Coffee production takes a lot of water and produces a wonderful bean filtered drink at the end. In Canada many aboriginal communities are suffering from a lack of potable water let alone good coffee. The plight of these communities enrages Canadians since one of the wealthiest nations in the world can’t even provide drinkable water for its citizens. Mark Marsolais-Nahwegahbow saw the hardships faced in these communities and decide to do something: make coffee that will fund sustainable healthy potable water.
More than just a coffee company, Birch Bark is a social enterprise: $2.50 from the sale of every pound of coffee will go into a trust to purchase water purifiers for every home in an Indigenous community in Ontario that’s experiencing water issues.
“I really can’t fix the bigger problem of the water plant, but I can definitely bring clean water into a home instantly,” Marsolais-Nahwegahbow said. “And when I’m done Ontario, I’m moving my way across Canada to work on every province.”
Thanks to the Resilience art project from now until August art is being shown on billboards from coast to coast in Canada. You can locate billboards near you (or on your travels) via their map. It’s a creative way to use billboards to make the world a better place instead of filled with the same old consumer messages. Images by 50 First Nations, Inuit and Métis women artists are being featured not only as an artistic act but also as a political act.
The Resilience billboard exhibition is a response to Call to Action #79 of the Truth and Reconciliation Commission Report: the integration of “Indigenous history, heritage values, and memory practices into Canada’s national heritage and history.” The call supports collaborations among Aboriginal peoples and the arts community to develop a reconciliation framework for Canadian heritage and commemoration. This project is Mentoring Artists for Women’s Art – MAWA’s answer to that call: a creative act of reconciliation, and a public celebration and commemoration of the work of Indigenous women artists, who are still vastly under-represented, not only in positions of power in commerce and politics, but within the art world as well.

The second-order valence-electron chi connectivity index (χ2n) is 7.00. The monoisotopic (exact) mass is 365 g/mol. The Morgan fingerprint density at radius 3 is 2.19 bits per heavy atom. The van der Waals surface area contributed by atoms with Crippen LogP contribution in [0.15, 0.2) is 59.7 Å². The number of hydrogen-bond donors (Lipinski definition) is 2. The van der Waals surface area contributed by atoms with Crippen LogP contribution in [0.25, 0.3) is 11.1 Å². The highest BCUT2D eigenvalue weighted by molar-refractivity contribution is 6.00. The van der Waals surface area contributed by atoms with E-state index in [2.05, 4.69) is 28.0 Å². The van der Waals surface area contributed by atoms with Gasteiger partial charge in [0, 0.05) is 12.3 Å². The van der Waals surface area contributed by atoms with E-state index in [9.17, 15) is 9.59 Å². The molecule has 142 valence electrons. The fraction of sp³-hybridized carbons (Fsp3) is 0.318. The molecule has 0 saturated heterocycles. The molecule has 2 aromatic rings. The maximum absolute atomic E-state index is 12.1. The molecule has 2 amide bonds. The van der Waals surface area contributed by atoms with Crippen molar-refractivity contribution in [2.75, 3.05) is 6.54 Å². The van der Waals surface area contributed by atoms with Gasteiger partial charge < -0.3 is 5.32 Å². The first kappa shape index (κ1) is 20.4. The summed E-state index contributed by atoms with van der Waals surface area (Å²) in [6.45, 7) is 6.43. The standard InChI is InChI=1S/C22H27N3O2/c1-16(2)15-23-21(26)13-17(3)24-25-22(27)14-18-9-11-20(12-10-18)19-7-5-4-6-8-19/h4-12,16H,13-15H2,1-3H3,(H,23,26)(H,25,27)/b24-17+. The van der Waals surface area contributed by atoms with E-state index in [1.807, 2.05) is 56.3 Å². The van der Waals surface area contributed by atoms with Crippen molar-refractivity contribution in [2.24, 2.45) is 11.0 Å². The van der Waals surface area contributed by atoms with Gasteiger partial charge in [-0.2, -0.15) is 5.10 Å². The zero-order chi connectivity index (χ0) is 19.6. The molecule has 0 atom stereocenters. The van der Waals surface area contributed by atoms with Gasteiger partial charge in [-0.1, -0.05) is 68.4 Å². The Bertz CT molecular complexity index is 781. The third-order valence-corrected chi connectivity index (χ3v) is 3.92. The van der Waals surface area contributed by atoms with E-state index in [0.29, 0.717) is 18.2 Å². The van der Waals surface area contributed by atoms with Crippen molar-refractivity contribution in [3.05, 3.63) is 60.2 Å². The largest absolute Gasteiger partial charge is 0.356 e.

With greater awareness of environmental and social issues investors have asked companies to report on how their activities impact communities. Corporate social responsibility (CSR) reports are standard for large corporations nowadays which let investors (and interested parties) see what the company has been up to reconcile any negative impacts the company has perpetuated. Increasingly, investors are asking for CSR statements to include indigenous issues since companies that ignore local concerns tend to perform worse, a good example of this is the recent debacle of the Dakota Access Pipeline.
In Canada and around the world, we are entering a time where the prudent company is the company that secures Indigenous consent before beginning activities, involves Indigenous peoples as partners, and works with them to establish a clear framework for ongoing relations in order to renew and maintain relationships. For investors, strong Indigenous relations are a marker that a company is a stable investment, with management foresight, solid partnerships and prospects for sustainable growth.